Identification of a new mutation in kmt2c causing Kleefstra syndrome TYPE 2: A very rare disorder characterized by autism and development delay
Antonella Peduto1, MD et PhD, Eleonora Barabesi2, MD, Maria Chiara Giraudo2, MD, Franco Fioretto2, MD, Davide Colavito3, MS, Alberta Leon3, MS, Lorena Sorasio1, MD
1Pediatric Unit, S. Croce and Carle Hospital, Via M. Coppino 26, Cuneo, Italy.
2Child Neuropsychiatrist, Maternal and Child Department, Child Neuropsychiatric Unit, ASL CN 1, Cuneo, Italy.
3R&I Genetics srl, C.so Stati Uniti 4. Int.F, Padova, Italy.
Antonella Peduto, MD et PhD, Pediatric Unit, S. Croce and Carle Hospital, Via M. Coppino 26, 12100 Cuneo- Italy.
Eleonora Barabesi, MD, Child Neuropsychiatrist, Maternal and Child Department, Child Neuropsychiatric Unit, ASL CN 1, Cuneo- Italy.
Figure: Patient’ brain IMR showing slight thinning
Figure 1: patient’s brain IMR showing slight thinning of the istmus between the corpus callosum and the splenius
Figure 2: patient’s brain IMR showing partial empty sella
Currently the child has making some progress in language using visual AAC (Augmentative and Alternative Communication) through photographs. Regarding motor skills, the child presents difficulties in executive control and in planning both gross and fine motor gestures. Walking still follows a wide-based pattern with feet rotated outward. He shows global hypotonia and joint laxity, difficulties in coordinating simple and complex voluntary movements. Stereotyped hand and arm movements and head shaking are observed in response to displays joy or excitement. No self/hetero-aggressiveness. Non-constant gastroesophageal reflux was reported anymore, neither food selectivity. Sleep/wake rhythm has always been regular. The child regularly undergoes medical check-ups. Logopedic and neuropsychomotor care continues with treatment cycles and rehabilitation goals periodically defined ensuing follow-up evaluations. Inclusive school practices have been initiated with a supporter teacher. Considering the neuromotor profile, the possibility of using orthotic insoles to improve gait motor organization and balance is under evaluation. Psychological support has been offered to the parents following the diagnosis, as it is known that parents of individuals with autism spectrum disorder and KS experience high levels of stress13.
Figure 3,4,5: Patient’s pictures respectively at 6 months (3), 2 years (4) and 6 years old (5). We observe widely spaced eyes, saddle nose, thick eyebrows and wide forehead, slightly hinting coarse face, more evident with age.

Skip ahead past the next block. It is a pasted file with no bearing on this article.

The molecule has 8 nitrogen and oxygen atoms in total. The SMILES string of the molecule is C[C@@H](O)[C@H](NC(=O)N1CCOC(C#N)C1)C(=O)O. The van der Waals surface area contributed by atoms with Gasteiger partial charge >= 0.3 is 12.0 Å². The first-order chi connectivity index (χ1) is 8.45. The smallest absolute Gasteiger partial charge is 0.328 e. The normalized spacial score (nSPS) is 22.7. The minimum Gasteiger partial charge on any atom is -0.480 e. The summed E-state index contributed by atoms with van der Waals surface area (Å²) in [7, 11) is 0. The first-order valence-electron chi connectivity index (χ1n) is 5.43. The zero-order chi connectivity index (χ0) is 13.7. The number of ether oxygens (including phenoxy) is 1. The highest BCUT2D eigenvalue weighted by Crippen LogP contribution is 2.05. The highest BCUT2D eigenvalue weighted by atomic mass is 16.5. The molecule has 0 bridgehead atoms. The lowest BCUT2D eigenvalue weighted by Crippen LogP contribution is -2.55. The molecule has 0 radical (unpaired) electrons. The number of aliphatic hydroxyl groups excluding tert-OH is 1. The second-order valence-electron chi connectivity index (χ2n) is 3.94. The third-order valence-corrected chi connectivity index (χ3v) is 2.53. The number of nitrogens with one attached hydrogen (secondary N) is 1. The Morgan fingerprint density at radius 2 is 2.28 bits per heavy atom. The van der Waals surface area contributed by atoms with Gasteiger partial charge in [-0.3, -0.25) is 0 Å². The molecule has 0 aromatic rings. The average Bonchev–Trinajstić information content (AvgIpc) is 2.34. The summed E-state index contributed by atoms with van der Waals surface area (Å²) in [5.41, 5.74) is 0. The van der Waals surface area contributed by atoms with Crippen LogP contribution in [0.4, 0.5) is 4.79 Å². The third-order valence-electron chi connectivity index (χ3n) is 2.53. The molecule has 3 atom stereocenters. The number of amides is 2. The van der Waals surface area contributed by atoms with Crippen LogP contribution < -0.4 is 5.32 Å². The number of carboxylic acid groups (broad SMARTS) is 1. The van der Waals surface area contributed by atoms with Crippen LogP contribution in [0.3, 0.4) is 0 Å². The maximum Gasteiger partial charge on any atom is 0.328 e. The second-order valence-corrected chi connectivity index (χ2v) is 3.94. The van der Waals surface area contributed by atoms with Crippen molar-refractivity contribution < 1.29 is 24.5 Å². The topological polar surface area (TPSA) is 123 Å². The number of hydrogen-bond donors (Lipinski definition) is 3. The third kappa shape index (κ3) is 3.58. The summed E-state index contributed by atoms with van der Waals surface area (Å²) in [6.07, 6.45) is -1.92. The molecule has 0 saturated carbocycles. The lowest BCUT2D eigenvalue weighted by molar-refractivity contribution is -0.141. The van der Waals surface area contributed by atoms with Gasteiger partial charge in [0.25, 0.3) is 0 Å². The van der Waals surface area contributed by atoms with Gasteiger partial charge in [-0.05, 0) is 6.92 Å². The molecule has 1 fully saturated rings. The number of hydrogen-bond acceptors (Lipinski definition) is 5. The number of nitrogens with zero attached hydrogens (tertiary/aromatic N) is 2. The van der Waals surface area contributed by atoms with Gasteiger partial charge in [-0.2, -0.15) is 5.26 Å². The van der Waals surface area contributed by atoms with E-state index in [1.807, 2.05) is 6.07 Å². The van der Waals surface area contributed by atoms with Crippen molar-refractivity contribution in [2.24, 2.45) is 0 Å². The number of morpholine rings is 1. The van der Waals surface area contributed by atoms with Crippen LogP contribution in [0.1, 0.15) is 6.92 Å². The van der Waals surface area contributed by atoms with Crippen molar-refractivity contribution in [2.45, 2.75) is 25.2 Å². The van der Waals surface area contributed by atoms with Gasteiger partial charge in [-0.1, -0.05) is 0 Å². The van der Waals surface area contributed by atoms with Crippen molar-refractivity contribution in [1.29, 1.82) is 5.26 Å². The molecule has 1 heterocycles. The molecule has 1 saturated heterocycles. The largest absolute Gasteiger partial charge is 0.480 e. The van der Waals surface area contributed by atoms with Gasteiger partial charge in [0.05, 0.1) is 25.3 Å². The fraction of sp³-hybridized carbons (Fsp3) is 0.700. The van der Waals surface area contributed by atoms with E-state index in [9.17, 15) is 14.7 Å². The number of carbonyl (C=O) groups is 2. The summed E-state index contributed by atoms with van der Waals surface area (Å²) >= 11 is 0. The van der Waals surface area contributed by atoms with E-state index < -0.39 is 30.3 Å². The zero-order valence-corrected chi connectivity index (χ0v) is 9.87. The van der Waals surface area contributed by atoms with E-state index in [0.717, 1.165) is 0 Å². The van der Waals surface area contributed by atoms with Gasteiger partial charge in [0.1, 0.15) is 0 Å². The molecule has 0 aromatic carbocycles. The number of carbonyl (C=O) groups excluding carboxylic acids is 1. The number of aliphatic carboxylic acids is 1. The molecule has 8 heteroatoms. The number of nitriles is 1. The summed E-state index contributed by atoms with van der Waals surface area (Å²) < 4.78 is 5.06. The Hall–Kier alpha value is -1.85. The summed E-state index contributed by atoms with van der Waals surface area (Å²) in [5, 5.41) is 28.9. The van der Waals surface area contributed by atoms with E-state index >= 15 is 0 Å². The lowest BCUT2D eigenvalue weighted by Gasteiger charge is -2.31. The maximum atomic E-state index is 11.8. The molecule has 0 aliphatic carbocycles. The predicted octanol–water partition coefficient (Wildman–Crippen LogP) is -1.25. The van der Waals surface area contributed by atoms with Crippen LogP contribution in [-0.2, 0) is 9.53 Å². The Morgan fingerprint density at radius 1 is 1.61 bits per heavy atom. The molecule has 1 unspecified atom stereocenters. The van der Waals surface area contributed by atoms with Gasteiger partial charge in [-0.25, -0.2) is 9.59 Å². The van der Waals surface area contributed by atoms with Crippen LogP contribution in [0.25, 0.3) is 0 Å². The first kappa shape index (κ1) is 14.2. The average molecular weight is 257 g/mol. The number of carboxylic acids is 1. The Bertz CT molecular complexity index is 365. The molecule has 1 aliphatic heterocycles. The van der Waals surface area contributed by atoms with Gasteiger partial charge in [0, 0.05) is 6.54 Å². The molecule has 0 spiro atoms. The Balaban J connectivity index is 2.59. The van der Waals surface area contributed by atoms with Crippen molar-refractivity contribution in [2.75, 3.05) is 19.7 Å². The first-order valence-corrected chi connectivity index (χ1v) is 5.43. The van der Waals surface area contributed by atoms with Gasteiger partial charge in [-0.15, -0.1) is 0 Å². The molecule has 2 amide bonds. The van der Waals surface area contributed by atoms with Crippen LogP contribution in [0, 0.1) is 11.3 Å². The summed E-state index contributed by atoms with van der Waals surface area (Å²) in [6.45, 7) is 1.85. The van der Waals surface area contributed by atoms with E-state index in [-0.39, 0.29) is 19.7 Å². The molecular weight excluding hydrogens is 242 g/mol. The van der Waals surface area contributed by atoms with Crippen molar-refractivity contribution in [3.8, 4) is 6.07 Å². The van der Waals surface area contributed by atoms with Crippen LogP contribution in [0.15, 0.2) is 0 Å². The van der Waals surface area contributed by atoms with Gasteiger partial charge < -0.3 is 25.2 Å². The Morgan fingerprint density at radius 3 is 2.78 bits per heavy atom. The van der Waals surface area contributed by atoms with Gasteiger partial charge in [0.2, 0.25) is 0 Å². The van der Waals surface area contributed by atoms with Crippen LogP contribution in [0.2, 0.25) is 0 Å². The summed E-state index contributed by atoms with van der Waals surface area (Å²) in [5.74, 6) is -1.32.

Table 1: Patient’s neurodevelopment scores resulted by Griffhs III scale performer at 72 months of age (6 years old). Scores from 50 to 70 are extremely below for the norm requiring specific support and therapy, from 70 to 80 they are below the norm needing to be reinforced, from 90 to 115 they are perfectly in line with age.
Considering the moderate- severe global development delay, the autistic and dysmorphic features whole exome TRIO analysis was performed, at the age of three years. NGS sequencing and data interpretation highlighted the presence of a novel heterozygous nucleotidic variant c.10420C>T in the KMT2C gene predicted to result in the premature nonsense STOP codon mutation p.Gln3474Ter. TRIO analysis showed that both parents were negative for this mutation suggesting its de novo occurrence. Accordingly to the ACMG guidelines the mutation here found was classified as likely pathogenic (class 4).
At 4 years of age, development delay and autistic features were confirmed during patient’s follow up. The PEP-3 (Psycho- Educational Profile)12 was administered to the patient. The evaluation highlighted the following adaptive/developmental delays divided by areas: verbal/preverbal cognitive skills corresponding to 1 year and 6 months, expressive language below 12 months, receptive language 1 year, fine motor skills: 1 year and 10 months, gross motor skills 1 year and 5 months, motor vision imitation 1 year and 1 months. Moreover, problematic behaviors and poor social interests were noted too.
Currently at 6 years of age, Griffiths III scale showed a globally delayed developmental profile, corresponding to a developmental quotient < 20, severely below the normal range, equivalent to an age of 47 (< 1st percentile). Neurodevelopment scores are summarized in table 1.